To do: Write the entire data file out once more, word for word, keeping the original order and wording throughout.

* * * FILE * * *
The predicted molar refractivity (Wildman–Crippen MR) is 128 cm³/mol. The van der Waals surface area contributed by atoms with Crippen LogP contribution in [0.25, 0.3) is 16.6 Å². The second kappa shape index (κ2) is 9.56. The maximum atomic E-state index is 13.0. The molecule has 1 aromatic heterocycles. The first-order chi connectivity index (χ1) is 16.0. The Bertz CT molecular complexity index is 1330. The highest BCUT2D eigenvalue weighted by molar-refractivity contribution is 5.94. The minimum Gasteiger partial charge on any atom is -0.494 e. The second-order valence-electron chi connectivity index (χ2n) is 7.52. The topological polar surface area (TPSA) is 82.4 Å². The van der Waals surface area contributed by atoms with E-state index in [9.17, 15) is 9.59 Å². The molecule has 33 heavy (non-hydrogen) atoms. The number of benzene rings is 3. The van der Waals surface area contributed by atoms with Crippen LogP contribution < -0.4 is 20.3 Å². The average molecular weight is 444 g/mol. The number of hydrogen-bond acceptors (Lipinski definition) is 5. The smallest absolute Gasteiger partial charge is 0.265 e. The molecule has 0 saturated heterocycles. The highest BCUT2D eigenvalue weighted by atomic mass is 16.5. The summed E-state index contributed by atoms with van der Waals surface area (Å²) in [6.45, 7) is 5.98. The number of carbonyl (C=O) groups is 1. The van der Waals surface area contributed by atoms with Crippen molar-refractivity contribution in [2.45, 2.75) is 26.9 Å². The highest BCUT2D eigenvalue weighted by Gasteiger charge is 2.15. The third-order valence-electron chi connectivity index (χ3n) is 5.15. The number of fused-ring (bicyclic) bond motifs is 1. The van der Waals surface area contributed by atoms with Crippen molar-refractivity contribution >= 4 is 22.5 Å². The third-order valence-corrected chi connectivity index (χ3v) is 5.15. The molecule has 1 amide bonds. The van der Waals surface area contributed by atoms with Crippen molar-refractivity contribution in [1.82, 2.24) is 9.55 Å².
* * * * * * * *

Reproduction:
The predicted molar refractivity (Wildman–Crippen MR) is 128 cm³/mol. The van der Waals surface area contributed by atoms with Crippen LogP contribution in [0.25, 0.3) is 16.6 Å². The second kappa shape index (κ2) is 9.56. The maximum atomic E-state index is 13.0. The molecule has 1 aromatic heterocycles. The first-order chi connectivity index (χ1) is 16.0. The Bertz CT molecular complexity index is 1330. The highest BCUT2D eigenvalue weighted by molar-refractivity contribution is 5.94. The minimum Gasteiger partial charge on any atom is -0.494 e. The second-order valence-electron chi connectivity index (χ2n) is 7.52. The topological polar surface area (TPSA) is 82.4 Å². The van der Waals surface area contributed by atoms with E-state index in [9.17, 15) is 9.59 Å². The molecule has 33 heavy (non-hydrogen) atoms. The number of benzene rings is 3. The van der Waals surface area contributed by atoms with Crippen LogP contribution < -0.4 is 20.3 Å². The average molecular weight is 444 g/mol. The number of hydrogen-bond acceptors (Lipinski definition) is 5. The smallest absolute Gasteiger partial charge is 0.265 e. The molecule has 0 saturated heterocycles. The highest BCUT2D eigenvalue weighted by atomic mass is 16.5. The summed E-state index contributed by atoms with van der Waals surface area (Å²) in [6.45, 7) is 5.98. The number of carbonyl (C=O) groups is 1. The van der Waals surface area contributed by atoms with Crippen molar-refractivity contribution in [2.45, 2.75) is 26.9 Å². The highest BCUT2D eigenvalue weighted by Gasteiger charge is 2.15. The third-order valence-electron chi connectivity index (χ3n) is 5.15. The number of fused-ring (bicyclic) bond motifs is 1. The van der Waals surface area contributed by atoms with Crippen molar-refractivity contribution >= 4 is 22.5 Å². The third-order valence-corrected chi connectivity index (χ3v) is 5.15. The molecule has 1 amide bonds. The van der Waals surface area contributed by atoms with Crippen molar-refractivity contribution in [1.82, 2.24) is 9.55 Å².